McDonalds gets an “A” for exploitation

Over the past couple of days I’ve been talking with people at the Society for New Communications Research and the Social Media Club here in Boston about the intersection of communication and culture. I support the idea of looking at the stuff of life as legitimate channels for communication – but this has to be done with an extremely high level of sensitivity – especially when the content is commercial.

This past week the Campaign For A Commercial-Free Childhood sent out an email exposing an exploitation of a cultural communication channel by McDonald’s. The program was built around commercial messages being included on report card envelopes of kids in kindergarten through fifth grade in Seminole County, Florida. It offered free Happy Meals to kids that did well in Academics, Citizenship or Attendance.

Here’s the piece that went out:

Some complained that the promotion forced them to be the bad guys if they said “no” to the free Happy Meal; that kids might feel that they were entitled to a reward for their accomplishments; that it was simply inappropriate for commercial characters and messages to be included via this channel.

This isn’t the first time – and nor is McDonald’s the first company – to do this type of “sponsorship;” and some might argue that if communities don’t want this type of thing they should find alternative ways to fund local schools. The fact is though that even with full funding – if someone offers a school system with cash few are going to say “no.”

So using the idea of cultural communications, how might McDonald’s accomplished its marketing goal without raising the hackles of parents and advocacy groups?

First, they could have taken their commercial message off of the envelope all together – but still have paid the school for the mailing. Since this was a local program, they could have promoted their sponsorships in-store and perhaps generated positive word-of-mouth.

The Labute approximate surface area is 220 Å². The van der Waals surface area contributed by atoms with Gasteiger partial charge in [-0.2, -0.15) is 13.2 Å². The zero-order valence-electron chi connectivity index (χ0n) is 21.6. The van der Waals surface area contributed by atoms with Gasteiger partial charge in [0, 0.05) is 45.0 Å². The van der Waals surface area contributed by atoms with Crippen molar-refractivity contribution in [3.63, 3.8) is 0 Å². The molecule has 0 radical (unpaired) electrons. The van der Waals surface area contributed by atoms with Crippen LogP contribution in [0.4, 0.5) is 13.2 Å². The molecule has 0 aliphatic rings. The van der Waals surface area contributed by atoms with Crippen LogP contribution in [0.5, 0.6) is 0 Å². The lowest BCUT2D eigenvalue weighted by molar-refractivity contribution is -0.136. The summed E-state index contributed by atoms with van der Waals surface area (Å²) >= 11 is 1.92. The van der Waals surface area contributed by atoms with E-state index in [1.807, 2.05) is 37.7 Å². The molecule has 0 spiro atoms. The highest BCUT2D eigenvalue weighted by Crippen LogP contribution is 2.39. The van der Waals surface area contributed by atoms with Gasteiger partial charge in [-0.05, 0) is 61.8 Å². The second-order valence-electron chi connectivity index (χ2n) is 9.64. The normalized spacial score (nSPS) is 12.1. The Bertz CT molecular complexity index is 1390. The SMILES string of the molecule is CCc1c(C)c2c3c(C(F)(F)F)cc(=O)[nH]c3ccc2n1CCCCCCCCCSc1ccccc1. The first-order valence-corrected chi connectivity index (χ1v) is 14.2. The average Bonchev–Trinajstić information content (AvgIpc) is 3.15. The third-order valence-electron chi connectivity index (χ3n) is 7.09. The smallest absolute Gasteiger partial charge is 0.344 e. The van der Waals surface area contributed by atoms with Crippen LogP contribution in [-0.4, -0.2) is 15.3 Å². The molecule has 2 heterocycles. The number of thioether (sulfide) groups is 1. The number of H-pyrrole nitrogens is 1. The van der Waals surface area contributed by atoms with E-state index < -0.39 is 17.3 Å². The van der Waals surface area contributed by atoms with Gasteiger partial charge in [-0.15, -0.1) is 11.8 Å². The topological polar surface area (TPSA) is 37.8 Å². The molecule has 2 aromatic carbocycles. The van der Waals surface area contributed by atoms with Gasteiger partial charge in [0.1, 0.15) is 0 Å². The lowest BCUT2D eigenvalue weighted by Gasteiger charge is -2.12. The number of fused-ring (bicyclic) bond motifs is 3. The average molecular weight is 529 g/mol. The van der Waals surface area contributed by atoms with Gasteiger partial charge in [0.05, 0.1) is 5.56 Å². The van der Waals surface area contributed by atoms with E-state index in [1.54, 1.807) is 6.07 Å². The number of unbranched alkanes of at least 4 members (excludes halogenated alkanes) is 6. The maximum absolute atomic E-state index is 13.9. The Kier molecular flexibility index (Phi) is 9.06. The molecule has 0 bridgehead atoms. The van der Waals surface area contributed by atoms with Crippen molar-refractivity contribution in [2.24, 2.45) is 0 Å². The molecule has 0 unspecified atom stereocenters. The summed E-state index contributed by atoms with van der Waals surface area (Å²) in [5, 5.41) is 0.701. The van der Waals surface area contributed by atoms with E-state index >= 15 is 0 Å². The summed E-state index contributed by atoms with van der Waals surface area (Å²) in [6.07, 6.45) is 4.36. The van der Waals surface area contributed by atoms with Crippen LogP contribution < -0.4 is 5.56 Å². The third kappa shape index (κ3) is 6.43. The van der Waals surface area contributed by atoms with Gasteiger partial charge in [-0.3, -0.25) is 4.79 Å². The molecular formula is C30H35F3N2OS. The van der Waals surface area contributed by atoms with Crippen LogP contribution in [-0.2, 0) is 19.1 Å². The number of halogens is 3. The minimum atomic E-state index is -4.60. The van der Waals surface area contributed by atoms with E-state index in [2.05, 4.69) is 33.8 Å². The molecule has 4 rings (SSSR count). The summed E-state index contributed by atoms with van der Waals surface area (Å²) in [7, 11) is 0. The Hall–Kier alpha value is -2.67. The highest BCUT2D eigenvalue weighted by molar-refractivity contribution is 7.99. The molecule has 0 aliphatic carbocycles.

Second, they could have included parents in conversation. This was one of the things they were criticized for – and rightly so – they were marketing directly to kids and setting up potential conflict between kids and parents. Again, a program that was aimed at parents in the stores, letting them know that McDonald’s would let them – the parents – bring their kids into a store for a free Happy Meal would have make the reward the parents could bestow if they say fit. This would have made mom and dad – as well as McDonald’s into the hero.

Third, they could have made the program broader and more interesting. For example, rather then just giving kids a free meal for a report card, why not create a redeemable currency that kids could collect and save for meals or merchandise online? This would be something that would include the parents and the kids – and, for those that opted to participate – create and even stronger tie between the customers and the brand.

Instead, McDonald’s took the easiest path and is getting hammered (coverage has appeared in the New York Times, the AP and in local papers in Orlando). Cultural communications can work; it just has to be handled with more intelligence and sensitivity than was demonstrated in this case.

What do you think? Would you feel comfortable with a program like this in your community?

[tags]McDonald’s, education, marketing, cultural communications, report cards, Campaign For A Commercial-Free Childhood[/tags]

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